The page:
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Art of building small containers

4 min read


In this article, we will learn how to build small docker containers by understanding builder pattern and multistage builds in detail and go over what benefits they provide.

Spoilers we will reduce our golang container size from over 850mb to just under 12mb!

I've also made a video, if you'd like to follow along. Slides from the video can be found here


Docker images are often much bigger than they have to be which ends up impacting our deployments, security and dev experience.

Optimizing a build can be complex as it's hard to keep your image clean and eventually, it gets messy, and hard to follow.

We also end up shipping unnecessary assets like tooling, dev dependencies, runtime or compiler in our releases.

Let's assume we have a simple hello world in Go and we'd like to dockerize it and deploy on Kubernetes

Here's our very simple hello world project

├── Dockerfile
└── main.go
package main

import (

func main() {
	http.HandleFunc("/", helloHandler)
	http.ListenAndServe(":8080", nil)

func helloHandler(w http.ResponseWriter, r *http.Request) {
	fmt.Fprintf(w, "Hello, World!")

and our Dockerfile

FROM golang:1.16.5
COPY main.go .
RUN go build main.go
CMD ./main
$ docker build -t default .
$ docker images

default     latest    afac261974d0   32 seconds ago     868MB

Woah, why is our hello world image over ~850mb!



Let's look at some possible solutions for reducing our image size

Smaller base images

One simple solution is to just use a smaller base image when we are building our containers.



1.16.5              862MB
1.16.5-alpine       302MB  <---


16                  907MB
16-slim             176MB
16-alpine           112MB  <---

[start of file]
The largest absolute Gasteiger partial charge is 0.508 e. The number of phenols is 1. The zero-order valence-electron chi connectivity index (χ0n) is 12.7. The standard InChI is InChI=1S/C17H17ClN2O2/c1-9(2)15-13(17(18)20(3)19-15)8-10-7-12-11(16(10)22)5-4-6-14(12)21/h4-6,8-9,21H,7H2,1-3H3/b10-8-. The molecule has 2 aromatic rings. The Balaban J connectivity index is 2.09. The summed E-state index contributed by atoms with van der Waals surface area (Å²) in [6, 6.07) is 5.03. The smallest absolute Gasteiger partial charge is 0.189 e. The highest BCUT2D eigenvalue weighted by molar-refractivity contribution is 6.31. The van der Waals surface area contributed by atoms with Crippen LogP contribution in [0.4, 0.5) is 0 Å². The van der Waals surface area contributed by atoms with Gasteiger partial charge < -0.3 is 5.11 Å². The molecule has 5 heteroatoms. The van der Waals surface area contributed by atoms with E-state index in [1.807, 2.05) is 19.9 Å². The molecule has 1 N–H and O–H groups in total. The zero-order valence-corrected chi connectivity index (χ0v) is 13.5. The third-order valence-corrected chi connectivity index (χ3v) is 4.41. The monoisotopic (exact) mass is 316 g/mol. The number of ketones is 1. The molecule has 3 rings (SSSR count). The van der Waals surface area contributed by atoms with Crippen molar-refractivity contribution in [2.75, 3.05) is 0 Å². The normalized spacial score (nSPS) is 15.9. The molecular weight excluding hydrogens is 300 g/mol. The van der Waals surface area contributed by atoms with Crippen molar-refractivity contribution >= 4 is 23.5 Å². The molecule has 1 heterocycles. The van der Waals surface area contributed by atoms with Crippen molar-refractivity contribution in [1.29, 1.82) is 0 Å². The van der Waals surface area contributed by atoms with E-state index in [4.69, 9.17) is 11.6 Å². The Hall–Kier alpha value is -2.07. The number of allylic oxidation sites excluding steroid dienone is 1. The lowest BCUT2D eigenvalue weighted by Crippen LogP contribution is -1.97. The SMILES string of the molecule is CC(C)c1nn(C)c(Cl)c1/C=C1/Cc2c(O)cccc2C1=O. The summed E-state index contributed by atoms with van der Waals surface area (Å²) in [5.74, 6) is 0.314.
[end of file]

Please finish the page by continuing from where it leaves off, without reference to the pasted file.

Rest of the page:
To do this we can update the FROM statement in our Dockerfile

FROM golang:1.16-alpine

Builder pattern with multistage builds

builder pattern

Builder pattern simply describes a way to build your docker containers by splitting the build process into two or multiple stages to reduce any unnecessary assets from the production image.

The first image is a builder image, which basically builds our code by taking advantage of having all the necessary build utilities available.

The second image is our runtime or release image in which we will just copy over the built binary and deploy it, hence the size reduction!

Multistage builds just allow us to define all our stages in a single Dockerfile as opposed to splitting into multiple Dockerfiles like we had to do before multistage feature was available

Here's how it reflects in our Dockerfile

FROM golang:1.16.5 as builder
COPY main.go .
RUN go build main.go

FROM alpine as production
COPY --from=builder /app/main .
CMD ./main
$ docker build -t multistage .
$ docker images

multistage     latest    iucs2934758r   18 seconds ago     12.5MB

Note: we can also use scratch or my new favourite distroless containers from Google


  • Derive from a base image with the whole runtime or SDK
  • Copy our source code
  • Install dependencies
  • Produce build artifact
  • Copy the built artifact to a much smaller release image


Here are the benefits we get from building small containers


Some of the benefits of building and deploying small docker containers are:

  • Faster push and pull from the container registry
  • Small and optimized builds

Cost effective

We can now push our new docker image with a fraction of the cost and space required for the original.

Here's an interesting example from one from my client running around 18 microservices on Kubernetes


18 microservices x ~800mb x 5 deploys cycles month x 12 months



18 microservices x ~25mb x 5 deploys cycles month x 12 months



Security is an essential part of any application especially if you're working in a highly regulated industry such as healthcare, finance, etc.

Smaller images reduces a lot of attack surface for vulnerabilities, here's a quick scan from AWS ECR

scan results

Next steps

Now we can deploy our tiny docker containers on Kubernetes/OpenShift fast and efficiently.

Feel free to reach out to me on Twitter if you have any questions.

© 2024 Karan Pratap Singh